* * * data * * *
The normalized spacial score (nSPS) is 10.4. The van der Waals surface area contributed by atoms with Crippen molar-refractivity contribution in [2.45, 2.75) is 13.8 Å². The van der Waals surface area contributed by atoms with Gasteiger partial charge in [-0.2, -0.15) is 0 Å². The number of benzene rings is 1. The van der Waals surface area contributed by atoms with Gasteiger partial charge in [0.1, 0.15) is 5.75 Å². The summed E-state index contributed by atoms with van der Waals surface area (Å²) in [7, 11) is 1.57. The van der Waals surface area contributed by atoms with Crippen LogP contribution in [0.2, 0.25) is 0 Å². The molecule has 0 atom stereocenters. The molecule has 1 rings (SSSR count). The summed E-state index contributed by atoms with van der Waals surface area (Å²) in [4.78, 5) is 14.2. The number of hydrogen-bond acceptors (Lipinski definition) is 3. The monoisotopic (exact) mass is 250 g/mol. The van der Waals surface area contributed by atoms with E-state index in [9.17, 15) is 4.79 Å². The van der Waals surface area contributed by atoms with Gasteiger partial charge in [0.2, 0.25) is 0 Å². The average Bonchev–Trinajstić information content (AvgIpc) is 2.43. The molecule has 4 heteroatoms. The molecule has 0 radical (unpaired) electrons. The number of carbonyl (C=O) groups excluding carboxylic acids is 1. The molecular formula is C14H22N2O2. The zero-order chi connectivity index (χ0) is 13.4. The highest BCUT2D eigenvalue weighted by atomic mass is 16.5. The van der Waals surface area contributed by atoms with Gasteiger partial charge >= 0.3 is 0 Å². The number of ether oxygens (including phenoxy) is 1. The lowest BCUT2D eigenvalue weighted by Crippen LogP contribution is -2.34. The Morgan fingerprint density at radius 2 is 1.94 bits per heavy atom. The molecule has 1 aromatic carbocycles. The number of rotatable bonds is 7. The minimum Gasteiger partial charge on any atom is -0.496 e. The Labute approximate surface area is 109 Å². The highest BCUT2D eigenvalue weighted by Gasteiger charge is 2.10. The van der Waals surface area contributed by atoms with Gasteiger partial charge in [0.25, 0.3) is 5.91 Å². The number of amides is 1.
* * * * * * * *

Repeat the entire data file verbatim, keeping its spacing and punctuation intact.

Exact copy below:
The normalized spacial score (nSPS) is 10.4. The van der Waals surface area contributed by atoms with Crippen molar-refractivity contribution in [2.45, 2.75) is 13.8 Å². The van der Waals surface area contributed by atoms with Gasteiger partial charge in [-0.2, -0.15) is 0 Å². The number of benzene rings is 1. The van der Waals surface area contributed by atoms with Gasteiger partial charge in [0.1, 0.15) is 5.75 Å². The summed E-state index contributed by atoms with van der Waals surface area (Å²) in [7, 11) is 1.57. The van der Waals surface area contributed by atoms with Crippen LogP contribution in [0.2, 0.25) is 0 Å². The molecule has 0 atom stereocenters. The molecule has 1 rings (SSSR count). The summed E-state index contributed by atoms with van der Waals surface area (Å²) in [4.78, 5) is 14.2. The number of hydrogen-bond acceptors (Lipinski definition) is 3. The monoisotopic (exact) mass is 250 g/mol. The van der Waals surface area contributed by atoms with E-state index in [9.17, 15) is 4.79 Å². The van der Waals surface area contributed by atoms with Gasteiger partial charge in [0.2, 0.25) is 0 Å². The average Bonchev–Trinajstić information content (AvgIpc) is 2.43. The molecule has 4 heteroatoms. The molecule has 0 radical (unpaired) electrons. The number of carbonyl (C=O) groups excluding carboxylic acids is 1. The molecular formula is C14H22N2O2. The zero-order chi connectivity index (χ0) is 13.4. The highest BCUT2D eigenvalue weighted by atomic mass is 16.5. The van der Waals surface area contributed by atoms with Gasteiger partial charge >= 0.3 is 0 Å². The number of ether oxygens (including phenoxy) is 1. The lowest BCUT2D eigenvalue weighted by Crippen LogP contribution is -2.34. The Morgan fingerprint density at radius 2 is 1.94 bits per heavy atom. The molecule has 1 aromatic carbocycles. The number of rotatable bonds is 7. The minimum Gasteiger partial charge on any atom is -0.496 e. The Labute approximate surface area is 109 Å². The highest BCUT2D eigenvalue weighted by Gasteiger charge is 2.10. The van der Waals surface area contributed by atoms with Gasteiger partial charge in [0.25, 0.3) is 5.91 Å². The number of amides is 1.